Stephen Fry On The Steve Question
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See also, by Steve Sailer: Why I'm Steve

Stephen Fry, who played Jeeves on Jeeves and Wooster, has just published a book called Stephen Fry in America: Fifty States and the Man Who Set Out to See Them All,  in which he explains that his father was offered a job at Princeton in the Fifties, which might have led to him being an American citizen:

I was so nearly an American. It was that close. In the mid-1950s my father was offered a job at Princeton University—something to do with the emerging science of semiconductors. One of the reasons he turned it down was that he didn’t think he liked the idea of his children growing up as Americans. I was born, therefore, not in NJ but in NW3.

I was ten when my mother made me a present of this momentous information. The very second she did so, Steve was born.

Steve looked exactly like me, same height, weight and hair colour. In fact, until we opened our mouths, it was almost impossible to distinguish one from the other. Steve’s voice had the clear, penetrating, high-up-in-the-head twang of American. He called Mummy ”Mom’, he used words like ”swell’, ”cute’ and ”darn’. There were detectable differences in behaviour too. He spread jam (which he called jelly) on his (smooth, not crunchy) peanut butter sandwiches, he wore jeans, t-shirts and basketball sneakers rather than grey shorts, Airtex shirts and black plimsolls. He had far more money for sweets, which he called candy, than Stephen ever did. Steve was confident almost to the point of rudeness, unlike Stephen who veered unconvincingly between shyness and showing off. If I am honest, I have to confess that Stephen was slightly afraid of Steve.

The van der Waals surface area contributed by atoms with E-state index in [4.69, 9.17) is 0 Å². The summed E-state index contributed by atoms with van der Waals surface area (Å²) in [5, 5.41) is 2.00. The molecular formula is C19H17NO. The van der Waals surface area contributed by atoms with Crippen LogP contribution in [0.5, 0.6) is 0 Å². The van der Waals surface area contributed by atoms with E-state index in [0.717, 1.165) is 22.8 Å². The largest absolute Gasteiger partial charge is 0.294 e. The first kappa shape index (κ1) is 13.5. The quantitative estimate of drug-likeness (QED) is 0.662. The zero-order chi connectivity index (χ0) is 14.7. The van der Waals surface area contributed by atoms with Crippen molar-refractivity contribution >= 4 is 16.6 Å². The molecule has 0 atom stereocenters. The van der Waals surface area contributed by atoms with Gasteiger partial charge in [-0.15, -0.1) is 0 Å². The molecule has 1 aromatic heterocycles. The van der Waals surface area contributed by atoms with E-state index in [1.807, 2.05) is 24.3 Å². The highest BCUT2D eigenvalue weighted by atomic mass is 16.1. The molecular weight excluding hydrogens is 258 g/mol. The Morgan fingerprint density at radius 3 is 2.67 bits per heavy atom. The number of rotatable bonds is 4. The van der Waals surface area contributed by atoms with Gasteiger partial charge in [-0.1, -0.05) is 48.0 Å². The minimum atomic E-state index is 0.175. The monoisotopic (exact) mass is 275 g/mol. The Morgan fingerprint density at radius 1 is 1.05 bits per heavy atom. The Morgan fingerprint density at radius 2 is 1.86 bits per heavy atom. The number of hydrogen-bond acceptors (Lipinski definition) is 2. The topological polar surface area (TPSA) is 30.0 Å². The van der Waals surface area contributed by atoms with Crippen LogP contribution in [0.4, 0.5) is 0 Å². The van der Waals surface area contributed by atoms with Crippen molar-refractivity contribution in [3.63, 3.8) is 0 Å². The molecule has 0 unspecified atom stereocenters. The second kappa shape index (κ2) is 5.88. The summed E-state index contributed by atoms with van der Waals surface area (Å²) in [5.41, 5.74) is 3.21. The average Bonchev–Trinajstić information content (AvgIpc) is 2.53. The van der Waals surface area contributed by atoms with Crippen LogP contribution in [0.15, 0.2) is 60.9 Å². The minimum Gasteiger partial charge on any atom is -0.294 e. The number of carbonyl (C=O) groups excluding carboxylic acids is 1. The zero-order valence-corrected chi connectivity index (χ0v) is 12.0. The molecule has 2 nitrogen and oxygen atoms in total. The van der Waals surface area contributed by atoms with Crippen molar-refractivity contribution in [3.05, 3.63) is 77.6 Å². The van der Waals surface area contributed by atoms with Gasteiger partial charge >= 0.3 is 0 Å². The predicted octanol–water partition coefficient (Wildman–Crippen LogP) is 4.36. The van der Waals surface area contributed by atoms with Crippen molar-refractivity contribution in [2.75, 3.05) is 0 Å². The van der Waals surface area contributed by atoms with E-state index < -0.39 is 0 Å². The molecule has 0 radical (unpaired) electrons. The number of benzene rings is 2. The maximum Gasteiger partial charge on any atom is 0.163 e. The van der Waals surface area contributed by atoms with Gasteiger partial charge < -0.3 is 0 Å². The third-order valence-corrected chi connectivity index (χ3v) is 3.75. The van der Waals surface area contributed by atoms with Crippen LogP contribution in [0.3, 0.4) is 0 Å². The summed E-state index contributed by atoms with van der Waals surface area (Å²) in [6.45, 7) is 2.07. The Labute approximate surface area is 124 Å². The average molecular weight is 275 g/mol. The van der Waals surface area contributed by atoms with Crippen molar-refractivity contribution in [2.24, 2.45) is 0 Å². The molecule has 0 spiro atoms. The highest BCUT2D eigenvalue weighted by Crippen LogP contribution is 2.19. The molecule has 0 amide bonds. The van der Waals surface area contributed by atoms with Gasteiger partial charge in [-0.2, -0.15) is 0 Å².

As they grew up, the pair continued to live their separate, unconnected lives. Stephen developed a mania for listening to records of old music hall and radio comedy stars, watching cricket, reading poetry and novels, becoming hooked on Keats and Dickens, Sherlock Holmes and P.G. Wodehouse and riding around the countryside on a moped. Steve listened to blues and rock and roll, had all of Bob Dylan’s albums, collected baseball cards, went to movie theatres three times a week and drove his own car.

Stephen still thinks about Steve and wonders how he is getting along these days. After all, the two of them are genetically identical. It is only natural to speculate on the fate of a long-lost identical twin. Has he grown even plumper than Stephen or does he work out in the gym? Is he in the TV and movie business too? Does he write? Is he ”quintessentially American’ in the way Stephen is often charged with being ”quintessentially English’?

All these questions are intriguing but impossible to settle. If you are British, dear reader, then I dare say you too might have been born American had your ancestral circumstances veered a little in their course. What is your long-lost non-existent identical twin up to?

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